1926

ANALYTICAL CHEMISTRY

fusional transport of a neutral solute across two hypothetical film layers in contact with each other at the interface, the ratedetermining step or steps being the diffusional movements in the immediate neighborhood of the interface and within the two contacting layers. The ion-pair process would be expected t o differ largely from this situation in that in the aqueous phase we are concerned with simultaneous transport of two species, cations and anions. Consider a model system as diagrammed in Figure 1 consisting of a stirred aqueous layer and a stirred organic layer with ions being extracted from the former t o the latter, ion pair formation occurring at the interfacial barrier. Following Whitman as confirmed by Gordon and Sherwood (12), assume that the solute species in the immediate interphasal zone are effectively in equilibrium across the interface and that the rate limiting steps involve diffusional movement effectively across a film thickness AX, in the aqueous layer and AXo in the lipoidal layer both directly adjacent to the interface. On this basis, the overall rate of passage of the ionic species in either direction can be readily derived. The following symbols are used :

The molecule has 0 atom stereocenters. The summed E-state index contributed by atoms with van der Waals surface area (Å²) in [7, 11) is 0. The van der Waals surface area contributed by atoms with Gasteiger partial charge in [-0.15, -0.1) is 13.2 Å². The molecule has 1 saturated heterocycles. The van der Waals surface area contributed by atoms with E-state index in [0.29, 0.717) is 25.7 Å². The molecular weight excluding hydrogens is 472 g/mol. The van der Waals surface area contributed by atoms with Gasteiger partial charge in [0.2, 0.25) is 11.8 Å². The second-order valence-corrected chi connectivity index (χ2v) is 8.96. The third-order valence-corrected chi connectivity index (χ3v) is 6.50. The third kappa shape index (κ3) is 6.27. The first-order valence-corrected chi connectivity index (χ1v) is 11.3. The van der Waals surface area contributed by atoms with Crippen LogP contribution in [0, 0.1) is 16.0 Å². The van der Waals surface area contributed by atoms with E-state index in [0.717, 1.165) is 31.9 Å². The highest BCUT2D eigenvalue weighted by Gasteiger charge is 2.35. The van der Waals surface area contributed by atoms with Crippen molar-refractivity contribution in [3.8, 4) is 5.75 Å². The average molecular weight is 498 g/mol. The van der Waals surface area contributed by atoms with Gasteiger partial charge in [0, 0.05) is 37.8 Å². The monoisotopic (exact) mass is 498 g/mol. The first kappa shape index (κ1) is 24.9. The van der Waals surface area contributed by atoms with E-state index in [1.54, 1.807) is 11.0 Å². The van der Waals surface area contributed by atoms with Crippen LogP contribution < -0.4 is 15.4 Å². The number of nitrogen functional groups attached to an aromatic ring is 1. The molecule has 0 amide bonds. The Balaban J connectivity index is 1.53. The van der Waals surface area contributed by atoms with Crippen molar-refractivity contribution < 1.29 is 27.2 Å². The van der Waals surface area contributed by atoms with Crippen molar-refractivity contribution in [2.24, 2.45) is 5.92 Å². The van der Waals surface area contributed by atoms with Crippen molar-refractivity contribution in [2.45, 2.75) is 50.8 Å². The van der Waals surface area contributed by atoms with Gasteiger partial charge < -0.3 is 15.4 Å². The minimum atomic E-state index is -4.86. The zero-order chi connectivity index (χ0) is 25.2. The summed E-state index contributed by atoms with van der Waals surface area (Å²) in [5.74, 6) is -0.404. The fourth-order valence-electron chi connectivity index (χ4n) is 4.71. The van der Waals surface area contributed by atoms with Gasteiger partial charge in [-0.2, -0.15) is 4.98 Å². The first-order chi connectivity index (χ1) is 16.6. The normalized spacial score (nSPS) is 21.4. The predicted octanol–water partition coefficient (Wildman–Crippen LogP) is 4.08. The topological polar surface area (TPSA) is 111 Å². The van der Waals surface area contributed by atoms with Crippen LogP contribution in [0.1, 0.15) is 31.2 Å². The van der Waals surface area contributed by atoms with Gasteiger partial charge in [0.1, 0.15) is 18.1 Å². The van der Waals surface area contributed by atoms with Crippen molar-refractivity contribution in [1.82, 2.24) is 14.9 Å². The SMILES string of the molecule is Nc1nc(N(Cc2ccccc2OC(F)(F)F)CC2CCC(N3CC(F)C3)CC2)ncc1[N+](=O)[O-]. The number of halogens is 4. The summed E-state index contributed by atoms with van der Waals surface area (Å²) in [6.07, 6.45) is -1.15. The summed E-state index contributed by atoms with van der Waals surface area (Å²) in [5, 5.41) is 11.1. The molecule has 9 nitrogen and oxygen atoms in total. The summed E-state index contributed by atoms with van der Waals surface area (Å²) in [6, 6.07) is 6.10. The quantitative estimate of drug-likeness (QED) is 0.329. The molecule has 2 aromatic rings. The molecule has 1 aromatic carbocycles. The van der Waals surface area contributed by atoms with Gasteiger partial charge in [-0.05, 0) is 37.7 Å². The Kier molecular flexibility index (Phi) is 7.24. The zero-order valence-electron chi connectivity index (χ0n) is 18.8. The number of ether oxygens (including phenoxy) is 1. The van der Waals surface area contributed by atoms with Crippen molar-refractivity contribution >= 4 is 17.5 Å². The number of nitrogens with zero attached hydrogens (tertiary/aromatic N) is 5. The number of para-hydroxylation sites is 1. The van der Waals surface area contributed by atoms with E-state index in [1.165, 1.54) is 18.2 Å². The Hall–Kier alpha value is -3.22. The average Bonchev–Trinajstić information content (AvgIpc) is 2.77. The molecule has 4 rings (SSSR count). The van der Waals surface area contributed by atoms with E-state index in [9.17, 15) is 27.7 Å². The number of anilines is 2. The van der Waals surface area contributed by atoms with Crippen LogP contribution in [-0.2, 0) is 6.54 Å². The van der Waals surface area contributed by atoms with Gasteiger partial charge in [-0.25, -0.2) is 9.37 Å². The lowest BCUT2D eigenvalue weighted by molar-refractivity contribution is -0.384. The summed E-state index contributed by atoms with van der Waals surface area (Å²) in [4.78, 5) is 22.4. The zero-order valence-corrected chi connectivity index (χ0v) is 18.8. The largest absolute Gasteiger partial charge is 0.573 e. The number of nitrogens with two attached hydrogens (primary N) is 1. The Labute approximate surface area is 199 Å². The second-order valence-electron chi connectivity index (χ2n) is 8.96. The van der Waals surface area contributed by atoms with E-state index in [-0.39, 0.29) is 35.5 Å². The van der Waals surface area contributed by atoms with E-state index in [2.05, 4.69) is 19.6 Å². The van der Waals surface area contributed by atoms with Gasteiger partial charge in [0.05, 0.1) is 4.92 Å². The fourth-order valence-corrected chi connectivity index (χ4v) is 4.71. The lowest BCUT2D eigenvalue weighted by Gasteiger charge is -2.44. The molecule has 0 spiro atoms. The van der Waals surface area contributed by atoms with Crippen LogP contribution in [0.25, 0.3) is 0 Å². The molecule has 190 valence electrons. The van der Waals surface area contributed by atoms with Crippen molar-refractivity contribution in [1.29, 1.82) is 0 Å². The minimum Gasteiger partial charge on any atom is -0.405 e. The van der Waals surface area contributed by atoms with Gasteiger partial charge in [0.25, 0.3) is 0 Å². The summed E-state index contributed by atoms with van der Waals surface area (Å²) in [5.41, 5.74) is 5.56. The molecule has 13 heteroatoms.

and Pi = [C

- Cildc __ AXo
dp AX0

(4)

By substituting Equation 4 into Equation 2, we obtain

where

Solving for Ci we have 2Ca


=

-[Ada

- Cdc + W ]
dc

[(Ada

-2 +

0) +

4] % dc

(6)

K,,

= extraction constant as defined before

Pi -__ Arc,

Since it is evident that Ci must be positive, only the positive second term need be considered. An excellent approximation for C, can be obtained for cases where A is substantially greater than C or the converse. For C < A it can be readily < shown by binomial expansion that Equation 6 reduces to